I’ve had some amazing moments of social serendipity lately. Call it the “small world” phenomenon or six degrees of separation minus most of the degrees, but frankly it is a bit odd. And, even though I’ve recently joined LinkedIn to explore my network of professional contacts once-, twice-, and thrice-removed, technology hasn’t contributed at all to what’s been going on.
Last week at the Special Olympics basketball tourney I wrote about I met a mom of one of the participants, a woman named Alison Leland. She was reading the New York Times in the bleachers so, this being middle-class Texas, I immediately knew she wasn’t like most of the other families there. Turns out, Ms. Leland is the wife of the late Texas congressman Mickey Leland. I only knew a bit about Mickey Leland: the causes he championed, the foes he made, the way he died. Forward a few days to New York City where I was meeting with some of the staff of the new National Museum of African American History and Culture and where, just for conversation’s sake, I mentioned this small world encounter with Ms. Leland. The team looked at me and said, “You know, the idea for this museum was Mickey Leland’s.” Hmm, small world.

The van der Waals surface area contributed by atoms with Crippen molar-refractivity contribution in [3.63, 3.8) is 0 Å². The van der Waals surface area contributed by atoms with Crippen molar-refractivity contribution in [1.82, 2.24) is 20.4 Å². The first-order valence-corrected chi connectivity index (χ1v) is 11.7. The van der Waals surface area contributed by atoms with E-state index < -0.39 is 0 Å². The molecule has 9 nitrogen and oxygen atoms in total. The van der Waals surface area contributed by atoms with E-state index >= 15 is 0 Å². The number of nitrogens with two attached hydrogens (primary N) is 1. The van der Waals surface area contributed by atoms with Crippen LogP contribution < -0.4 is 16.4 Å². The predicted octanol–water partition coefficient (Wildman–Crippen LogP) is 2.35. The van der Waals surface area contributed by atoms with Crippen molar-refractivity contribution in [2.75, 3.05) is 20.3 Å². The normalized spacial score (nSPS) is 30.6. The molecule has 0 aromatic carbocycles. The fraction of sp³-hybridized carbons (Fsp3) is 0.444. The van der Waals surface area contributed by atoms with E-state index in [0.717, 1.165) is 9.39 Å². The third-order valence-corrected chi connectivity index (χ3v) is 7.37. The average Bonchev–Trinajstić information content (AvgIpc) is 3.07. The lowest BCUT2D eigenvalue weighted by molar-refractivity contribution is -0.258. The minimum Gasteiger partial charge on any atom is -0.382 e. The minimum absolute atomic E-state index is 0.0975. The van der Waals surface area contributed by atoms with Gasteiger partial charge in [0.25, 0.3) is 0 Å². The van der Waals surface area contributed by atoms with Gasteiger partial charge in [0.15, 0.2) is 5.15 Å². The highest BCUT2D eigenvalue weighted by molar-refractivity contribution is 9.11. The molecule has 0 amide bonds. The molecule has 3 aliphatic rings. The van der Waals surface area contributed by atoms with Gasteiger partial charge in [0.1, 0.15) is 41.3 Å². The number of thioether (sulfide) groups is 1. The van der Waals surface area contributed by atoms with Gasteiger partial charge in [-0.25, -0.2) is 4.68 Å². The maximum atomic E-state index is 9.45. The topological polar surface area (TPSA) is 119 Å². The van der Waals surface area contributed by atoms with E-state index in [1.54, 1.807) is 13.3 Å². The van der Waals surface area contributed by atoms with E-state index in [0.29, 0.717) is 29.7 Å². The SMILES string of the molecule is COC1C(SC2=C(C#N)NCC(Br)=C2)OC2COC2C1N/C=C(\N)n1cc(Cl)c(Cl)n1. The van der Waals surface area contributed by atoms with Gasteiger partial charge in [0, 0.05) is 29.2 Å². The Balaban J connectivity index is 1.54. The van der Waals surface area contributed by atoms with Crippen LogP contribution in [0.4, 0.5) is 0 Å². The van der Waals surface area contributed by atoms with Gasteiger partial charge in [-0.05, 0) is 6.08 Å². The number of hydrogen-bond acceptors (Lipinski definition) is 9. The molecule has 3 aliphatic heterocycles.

This week I also learned about a computer scientist doing some interesting work in Arabic machine translation who one of my colleagues holds in very high regard. Her name is Violetta Cavalli-Sforza, a distinctive name to be sure and one that rang a bell. Now, I’m not certain of the connection, but it seems that she must be related (daughter?) to Luigi Luca Cavalli-Sforza, the father of population genetics, author of the seminal History and Geography of Human Genes, and mentor of IBM’s globetrotting co-principal on the Genographic Project Spencer Wells — a project of which I am a part. Genetic forensics, indeed!
Then last night. A friend of ours lent my wife a book she loved to help us in our struggle to find a name for our third child, due in May. It was called The Baby Name Wizard by Laura Wattenberg. This of course is also the name of the much-lauded online app (also known as NameVoyager) from last year that dynamically maps the popularity of names over time and which was created by Martin Wattenberg, Laura’s husband, and an IBM colleague of mine. I had no idea there was a book to accompany the site.
What does this prove? If the connections between the pairs of people and myself in each of these examples was a little less random it might suggest a widening professional circle. But two of the three pairs intersect my personal life too.
Oh, how I’d love this web visualized. Martin, are you listening?